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Thread: Building my first JGRO based on 2004 plan

  1. #13
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    Default Re: Building my first JGRO based on 2004 plan

    I am near completion on my gantry assembly. It's a very satisfying point in the build. The box is mostly finished, except I need to cut one more piece for the gantry front. I have the rear brace as a solid board (haven't cut the hole in it) and have the sides, bottom, blocks, and Y bearing assemblies all joined up. I just need to get to the store and pick up four 1/4-20 3" hex-head bolts as I'm making do with 2-1/2" bolts right now. The whole thing is standing atop a few pieces of scrap wood so that the angle bolts of the Y bearing assemblies don't take too much strain.
    Building my first JGRO based on 2004 plan-img_0923b-copy-jpg

    In my prior post I'd said I wasn't sure why someone would use OD 0.219 as opposed to 0.203 for the #10-24 thru-holes, and now I think I see why. I'm about to assemble the anti-backlash nut for the X axis (gantry) and while everything looks like it lined up properly, having some slop in the placement of the holes will be a good thing.

    For the Z axis assembly, the ABL nut could slip a bit within the routed channels of the Z assembly. But for the X axis, you have to make sure the pipe placements with respect to the center point of the holes in the gantry and hole for the the lead screw are all nicely aligned, and if the ABL nut were to be in a firmly fixed position, it wouldn't allow for any inaccuracy in the other pieces.

    Here's how the X axis nut support is lining up currently. It's pretty good, but hard to tell exactly how accurate things are.
    Building my first JGRO based on 2004 plan-img_0924c-jpg

    I'm thinking a better design would have been to have made larger through-holes in the X Axis Nut Support (cnc_dtl37), and instead of having 4x OD 0.150 holes for holding the ABL nut, make those through-holes, too. Then, use longer #10-24 screws, and let them slip through to a washer/lockwasher/nut. That way, the assembly steps would be:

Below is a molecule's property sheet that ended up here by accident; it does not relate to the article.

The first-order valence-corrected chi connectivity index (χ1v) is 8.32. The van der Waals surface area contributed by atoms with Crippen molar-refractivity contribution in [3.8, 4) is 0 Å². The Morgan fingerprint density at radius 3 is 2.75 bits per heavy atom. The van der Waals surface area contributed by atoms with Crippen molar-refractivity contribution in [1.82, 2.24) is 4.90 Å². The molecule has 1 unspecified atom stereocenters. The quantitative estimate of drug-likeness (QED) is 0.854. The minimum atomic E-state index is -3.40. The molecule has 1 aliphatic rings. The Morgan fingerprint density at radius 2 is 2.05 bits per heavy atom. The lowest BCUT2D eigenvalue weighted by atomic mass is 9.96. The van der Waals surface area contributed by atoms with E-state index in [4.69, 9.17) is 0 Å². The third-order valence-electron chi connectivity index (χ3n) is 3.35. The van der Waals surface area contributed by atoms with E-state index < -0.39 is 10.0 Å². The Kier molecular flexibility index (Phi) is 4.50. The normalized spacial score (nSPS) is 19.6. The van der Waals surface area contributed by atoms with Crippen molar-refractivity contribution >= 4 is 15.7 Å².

- assemble the Z axis and gantry box
    - attach the Z axis assembly to the pipes on the gantry assembly, and align and tighten them
    - drill the holes of the ABL nut
    - tap the hole of the plastic so it matches your lead screw type
    - thread the plastic onto the lead screw (far enough in so that can be on the interior of the gantry box)
    - attach both ends of the lead screw -- motor end and flange bearing end
    - slide the Z axis assembly across the tubes rotate the lead screw manually until the ABL nut meets up with the X axis nut support.
    - at this point, if the ABL nut mounting holes don't align with the X axis nut support holes, it's too messed up anyway. But if they do align, slip through the #10-24's and bolt them on, using lock washers so things don't get loose.

    The good news, I suppose, is that the current design starts with a small hole for directly mounting the ABL nut to the X axis nut support, so if that doesn't work, I can drill those out and make larger holes. Or just rebuild that piece.

    I do feel validated in my build-from-the-inside-out approach. Where in the Z axis I had problems with alignment, this time I joined up everything and pre-measured the pipe distances before cutting the pipe holes in the gantry sides. They ended up measuring 8.8" apart, not 9", and so I measured outward 4.4" from the center hole, and then drilled the pipe holes. I also was careful to drill both sides at once, face-to-opposite-face, when making the pilot holes. I know, probably seems obvious to experienced woodworkers, but that helped minimize error in hole placement, compared to measuring/punching/drilling holes in each gantry side independently.

    So here's my question for you JGRO experienced builders... Where should lock washers go on this thing? Seems to me that in many places, I'm putting a 1/4-20 through a hole and bolting it on the other side, sometimes with a flat washer. But wouldn't it make more sense to have lock washers in lots of places, especially since the whole system will experience a lot of vibration?